There is a level of ambiguity surrounding provisions which are proposed to be repealed and those which will come under a separate review, meaning it is difficult for Envestra to provide a fully informed response on DPl's approach to the Code and survival of its provisions. Hence Envestra's comments are limited to those issues raised in the discussion paper.

3.2 Contracting Distribution and Retail Customers

DPI stated that "the majority of small distribution customers are on deemed contracts," however DPI is reminded that this is not true for gas distribution customers. As correctly stated by the DPI in their Discussion Paper on Energy Customer Contracts (Victoria) Transition Issues (released April 2011) - "In gas, s48 (of the Gas Industry Act 2001) also provides for deemed distribution contracts. However, it is understood that no deemed distribution contracts have been gazetted by gas distribution businesses and hence the contractual relationship between distributors, retailers and customers in Victoria is effectively 'linear' - that is, the retailer is responsible for the provision of all services to a customer's premises."

3.8 Planned Interruption to the Delivery of Gas Supply

Envestra understands that the requirement to provide 10 business days' notice of planned interruptions stems from the historical practice of providing longer periods of notice to large customers, e.g. a manufacturing plant that has gas kilns and which may require production rescheduling. Envestra advises that distributors liaise closely with Tariff D (large) customers whenever undertaking works which may affect them. For example, Envestra might provide 3 months' notice before undertaking a planned interruption to a car manufacturing plant. It is Envestra's view that the regulations should be taken to apply as minimum requirements for small customers. This is generally the interpretation taken not only in other jurisdictions but also in respect of electricity in Victoria, whereby more than 4 business days' notice would be given to a large manufacturing facility. On this basis, it is therefore appropriate to adopt 4 business days' notice for gas interruptions also.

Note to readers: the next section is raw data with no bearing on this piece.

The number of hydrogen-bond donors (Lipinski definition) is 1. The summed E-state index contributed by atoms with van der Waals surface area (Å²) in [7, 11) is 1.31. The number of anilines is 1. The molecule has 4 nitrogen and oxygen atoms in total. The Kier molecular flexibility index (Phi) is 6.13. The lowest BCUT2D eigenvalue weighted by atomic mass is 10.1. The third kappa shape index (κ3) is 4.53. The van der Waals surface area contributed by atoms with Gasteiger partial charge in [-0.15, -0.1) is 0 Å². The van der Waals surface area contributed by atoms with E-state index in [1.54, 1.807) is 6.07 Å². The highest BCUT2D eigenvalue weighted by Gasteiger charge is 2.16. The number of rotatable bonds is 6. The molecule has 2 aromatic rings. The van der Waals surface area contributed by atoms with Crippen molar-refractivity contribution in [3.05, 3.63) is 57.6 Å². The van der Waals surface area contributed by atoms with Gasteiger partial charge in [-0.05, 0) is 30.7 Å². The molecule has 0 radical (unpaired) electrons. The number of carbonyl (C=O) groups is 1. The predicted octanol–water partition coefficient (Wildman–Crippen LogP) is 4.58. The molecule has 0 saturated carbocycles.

Cross Border Regulatory Arrangements

This is a key distribution issue which Envestra asks DPI to consider and advise upon accordingly. As DPI is aware, access regulation of the Albury distribution system (owned by Envestra) has been cross-vested to Victoria, in recognition of AGC assets essentially being operated together with Envestra's Victorian assets. Similarly the NSW Government has allowed ACG to operate in accordance with the Victorian Retail Market Procedures (previously administered by VENCorp and now administered by AEMO), in recognition of the fact that the operational and market factors and systems governing gas supply and distribution for AGC cannot be divorced from Victorian systems.

With regard to implementation of the NECF, Envestra believes that AGC must be treated for all intents and purposes as part of the Victorian gas distribution network, i.e. follow Victorian transitional arrangements, otherwise Envestra would be forced to implement separate systems for AGC. This is likely to impose a significant cost impost upon the NSW customers being served by AGC, and is the very reason that cross-vesting of other arrangements has taken place. Envestra seeks confirmation that the implementation of a national energy customer framework would not inadvertently disadvantage consumers in southern New South Wales and requests that the regulatory changes proposed by DPI address this cross-border issue appropriately.


1 DPI, Discussion Paper - Victoria-Specific Regulatory Requirements under the National Energy Customer Framework (Released July 2011), Part 1.5, Paragraph 1.

2 Ibid.